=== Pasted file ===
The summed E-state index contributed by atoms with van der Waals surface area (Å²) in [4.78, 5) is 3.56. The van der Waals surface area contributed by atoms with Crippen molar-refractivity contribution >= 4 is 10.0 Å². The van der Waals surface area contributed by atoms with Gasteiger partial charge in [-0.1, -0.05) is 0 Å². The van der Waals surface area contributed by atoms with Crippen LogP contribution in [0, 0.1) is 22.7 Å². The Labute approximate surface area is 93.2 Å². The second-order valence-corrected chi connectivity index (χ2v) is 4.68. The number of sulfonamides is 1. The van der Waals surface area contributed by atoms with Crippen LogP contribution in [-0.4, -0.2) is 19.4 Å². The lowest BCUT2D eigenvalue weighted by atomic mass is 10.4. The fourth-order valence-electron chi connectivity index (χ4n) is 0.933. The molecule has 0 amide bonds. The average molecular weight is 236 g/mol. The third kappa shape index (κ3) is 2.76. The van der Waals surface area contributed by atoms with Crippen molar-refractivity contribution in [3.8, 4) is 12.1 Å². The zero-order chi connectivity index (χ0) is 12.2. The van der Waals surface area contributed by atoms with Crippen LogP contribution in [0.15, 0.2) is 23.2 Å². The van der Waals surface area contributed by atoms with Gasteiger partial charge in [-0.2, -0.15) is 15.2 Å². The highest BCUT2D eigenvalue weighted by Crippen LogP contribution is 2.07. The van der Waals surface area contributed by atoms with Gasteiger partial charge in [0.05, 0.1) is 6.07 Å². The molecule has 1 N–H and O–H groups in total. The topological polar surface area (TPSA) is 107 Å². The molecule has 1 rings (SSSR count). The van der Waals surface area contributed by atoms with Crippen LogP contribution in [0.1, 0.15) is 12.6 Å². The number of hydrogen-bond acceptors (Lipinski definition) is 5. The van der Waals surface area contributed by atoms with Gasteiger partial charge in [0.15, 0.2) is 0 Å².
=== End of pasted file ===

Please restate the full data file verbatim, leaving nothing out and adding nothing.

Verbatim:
The summed E-state index contributed by atoms with van der Waals surface area (Å²) in [4.78, 5) is 3.56. The van der Waals surface area contributed by atoms with Crippen molar-refractivity contribution >= 4 is 10.0 Å². The van der Waals surface area contributed by atoms with Gasteiger partial charge in [-0.1, -0.05) is 0 Å². The van der Waals surface area contributed by atoms with Crippen LogP contribution in [0, 0.1) is 22.7 Å². The Labute approximate surface area is 93.2 Å². The second-order valence-corrected chi connectivity index (χ2v) is 4.68. The number of sulfonamides is 1. The van der Waals surface area contributed by atoms with Crippen LogP contribution in [-0.4, -0.2) is 19.4 Å². The lowest BCUT2D eigenvalue weighted by atomic mass is 10.4. The fourth-order valence-electron chi connectivity index (χ4n) is 0.933. The molecule has 0 amide bonds. The average molecular weight is 236 g/mol. The third kappa shape index (κ3) is 2.76. The van der Waals surface area contributed by atoms with Crippen molar-refractivity contribution in [3.8, 4) is 12.1 Å². The zero-order chi connectivity index (χ0) is 12.2. The van der Waals surface area contributed by atoms with Crippen LogP contribution in [0.15, 0.2) is 23.2 Å². The van der Waals surface area contributed by atoms with Gasteiger partial charge in [-0.2, -0.15) is 15.2 Å². The highest BCUT2D eigenvalue weighted by Crippen LogP contribution is 2.07. The van der Waals surface area contributed by atoms with Gasteiger partial charge in [0.05, 0.1) is 6.07 Å². The molecule has 1 N–H and O–H groups in total. The topological polar surface area (TPSA) is 107 Å². The molecule has 1 rings (SSSR count). The van der Waals surface area contributed by atoms with Crippen LogP contribution in [0.1, 0.15) is 12.6 Å². The number of hydrogen-bond acceptors (Lipinski definition) is 5. The van der Waals surface area contributed by atoms with Gasteiger partial charge in [0.15, 0.2) is 0 Å².